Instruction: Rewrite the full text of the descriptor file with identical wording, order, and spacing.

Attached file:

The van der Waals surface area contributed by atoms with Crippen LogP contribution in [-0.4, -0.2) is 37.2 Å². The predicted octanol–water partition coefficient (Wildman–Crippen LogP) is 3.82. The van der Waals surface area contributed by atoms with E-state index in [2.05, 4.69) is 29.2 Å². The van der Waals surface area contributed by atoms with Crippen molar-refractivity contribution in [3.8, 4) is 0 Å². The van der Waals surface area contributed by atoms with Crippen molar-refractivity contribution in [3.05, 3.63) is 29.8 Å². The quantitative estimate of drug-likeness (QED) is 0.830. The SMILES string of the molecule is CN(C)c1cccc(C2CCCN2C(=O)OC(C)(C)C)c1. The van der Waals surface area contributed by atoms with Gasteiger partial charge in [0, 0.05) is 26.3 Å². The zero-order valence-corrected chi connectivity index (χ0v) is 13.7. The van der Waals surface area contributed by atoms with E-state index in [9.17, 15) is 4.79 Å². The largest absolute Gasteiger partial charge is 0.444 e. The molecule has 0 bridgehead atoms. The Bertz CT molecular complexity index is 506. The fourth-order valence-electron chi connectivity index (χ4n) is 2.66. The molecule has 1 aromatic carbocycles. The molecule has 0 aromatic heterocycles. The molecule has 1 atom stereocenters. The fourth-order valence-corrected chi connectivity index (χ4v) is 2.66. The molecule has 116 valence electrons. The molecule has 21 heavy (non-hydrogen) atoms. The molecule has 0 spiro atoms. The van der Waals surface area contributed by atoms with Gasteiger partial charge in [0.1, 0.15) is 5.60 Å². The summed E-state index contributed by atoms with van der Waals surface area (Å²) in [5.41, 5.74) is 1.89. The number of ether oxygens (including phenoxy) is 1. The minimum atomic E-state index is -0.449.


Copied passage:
The van der Waals surface area contributed by atoms with Crippen LogP contribution in [-0.4, -0.2) is 37.2 Å². The predicted octanol–water partition coefficient (Wildman–Crippen LogP) is 3.82. The van der Waals surface area contributed by atoms with E-state index in [2.05, 4.69) is 29.2 Å². The van der Waals surface area contributed by atoms with Crippen molar-refractivity contribution in [3.8, 4) is 0 Å². The van der Waals surface area contributed by atoms with Crippen molar-refractivity contribution in [3.05, 3.63) is 29.8 Å². The quantitative estimate of drug-likeness (QED) is 0.830. The SMILES string of the molecule is CN(C)c1cccc(C2CCCN2C(=O)OC(C)(C)C)c1. The van der Waals surface area contributed by atoms with Gasteiger partial charge in [0, 0.05) is 26.3 Å². The zero-order valence-corrected chi connectivity index (χ0v) is 13.7. The van der Waals surface area contributed by atoms with E-state index in [9.17, 15) is 4.79 Å². The largest absolute Gasteiger partial charge is 0.444 e. The molecule has 0 bridgehead atoms. The Bertz CT molecular complexity index is 506. The fourth-order valence-electron chi connectivity index (χ4n) is 2.66. The molecule has 1 aromatic carbocycles. The molecule has 0 aromatic heterocycles. The molecule has 1 atom stereocenters. The fourth-order valence-corrected chi connectivity index (χ4v) is 2.66. The molecule has 116 valence electrons. The molecule has 21 heavy (non-hydrogen) atoms. The molecule has 0 spiro atoms. The van der Waals surface area contributed by atoms with Gasteiger partial charge in [0.1, 0.15) is 5.60 Å². The summed E-state index contributed by atoms with van der Waals surface area (Å²) in [5.41, 5.74) is 1.89. The number of ether oxygens (including phenoxy) is 1. The minimum atomic E-state index is -0.449.